Brion Bob joined the SunShot Initiative in January 2015, and works primarily within the Photovoltaics Research and Development program. His interests revolve around supporting the development of a national research portfolio that is conducive to maintaining manufacturing competitiveness while training the next generation of industrial researchers. Brion holds a Ph.D. in Materials Science and Engineering from the University of California, Los Angeles, where his graduate studies were focused on the areas of thin film solar cell fabrication and device physics, with additional work dedicated to investigating new contact structures and junction architectures.
B.S. University of Catania, Italy, Physics (2004); Ph.D. University of Catania, Italy, Physics (2010); SunShot Program(s): Technology-to-Market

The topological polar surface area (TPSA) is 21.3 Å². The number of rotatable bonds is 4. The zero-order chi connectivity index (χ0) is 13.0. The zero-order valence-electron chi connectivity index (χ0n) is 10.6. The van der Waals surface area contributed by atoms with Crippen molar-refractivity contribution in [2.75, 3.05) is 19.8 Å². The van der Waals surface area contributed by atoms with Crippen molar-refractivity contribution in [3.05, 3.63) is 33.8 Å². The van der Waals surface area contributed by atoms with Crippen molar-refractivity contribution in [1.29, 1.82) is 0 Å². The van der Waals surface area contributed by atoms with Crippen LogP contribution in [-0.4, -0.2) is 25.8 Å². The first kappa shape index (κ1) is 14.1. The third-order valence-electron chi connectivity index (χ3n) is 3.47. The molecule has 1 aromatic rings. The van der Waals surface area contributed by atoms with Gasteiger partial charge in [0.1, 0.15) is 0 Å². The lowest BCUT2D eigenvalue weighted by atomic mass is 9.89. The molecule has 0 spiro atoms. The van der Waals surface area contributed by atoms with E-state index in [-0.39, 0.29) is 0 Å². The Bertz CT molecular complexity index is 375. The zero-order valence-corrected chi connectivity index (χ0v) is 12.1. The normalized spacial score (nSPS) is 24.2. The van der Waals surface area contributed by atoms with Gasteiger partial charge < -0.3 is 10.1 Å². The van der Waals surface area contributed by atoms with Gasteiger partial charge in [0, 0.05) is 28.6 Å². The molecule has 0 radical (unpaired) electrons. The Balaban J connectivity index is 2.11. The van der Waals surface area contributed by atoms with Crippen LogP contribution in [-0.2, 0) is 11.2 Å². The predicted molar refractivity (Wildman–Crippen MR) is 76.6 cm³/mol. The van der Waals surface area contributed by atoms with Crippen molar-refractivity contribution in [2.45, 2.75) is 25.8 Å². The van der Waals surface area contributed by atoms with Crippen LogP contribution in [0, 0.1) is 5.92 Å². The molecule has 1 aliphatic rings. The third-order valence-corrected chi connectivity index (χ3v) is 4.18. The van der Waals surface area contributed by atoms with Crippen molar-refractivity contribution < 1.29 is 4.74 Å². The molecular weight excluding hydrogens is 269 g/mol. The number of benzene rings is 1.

Emanuele is a SunShot Science and Technology Policy Fellow since May 2016. He supports the creation, negotiation, execution, and monitoring of Funding Opportunity Announcements for large companies and start-ups with the goal of creating and commercializing new innovation in the solar community. Before joining Sunshot, he was a PostDoc at Stanford University (2013-2016) and Boston University (2011-2013) working on the interaction between light and matter, with a particular interest on light emission from semiconductor nanostructures, and the use of nanostructures and metamaterials to increase solar cells performances. He is author or co-author of more than 40 scientific papers, presented his works at more than 20 international scientific conferences, and published a book on his research activity. He is a reviewer for more than 30 scientific journals and mentor of young students. Emanuele holds a Ph.D. in Physics (University of Catania, Italy, 2010). He was awarded a full scholarship for his Master program at the Scuola Superiore di Catania (top 1% of his class). Over the years, Emanuele also developed leadership and management skills. He is the founder and first organizer of a TEDx event, he was President of his Alma Mater Alumni Association, and facilitator for a class on communication and management at Stanford University. His passion about innovation brought him to volunteer for the Stanford Office of Technology Licensing, where he assessed the business model for new technologies. He was also a communication coach for start-ups in the StartX accelerator.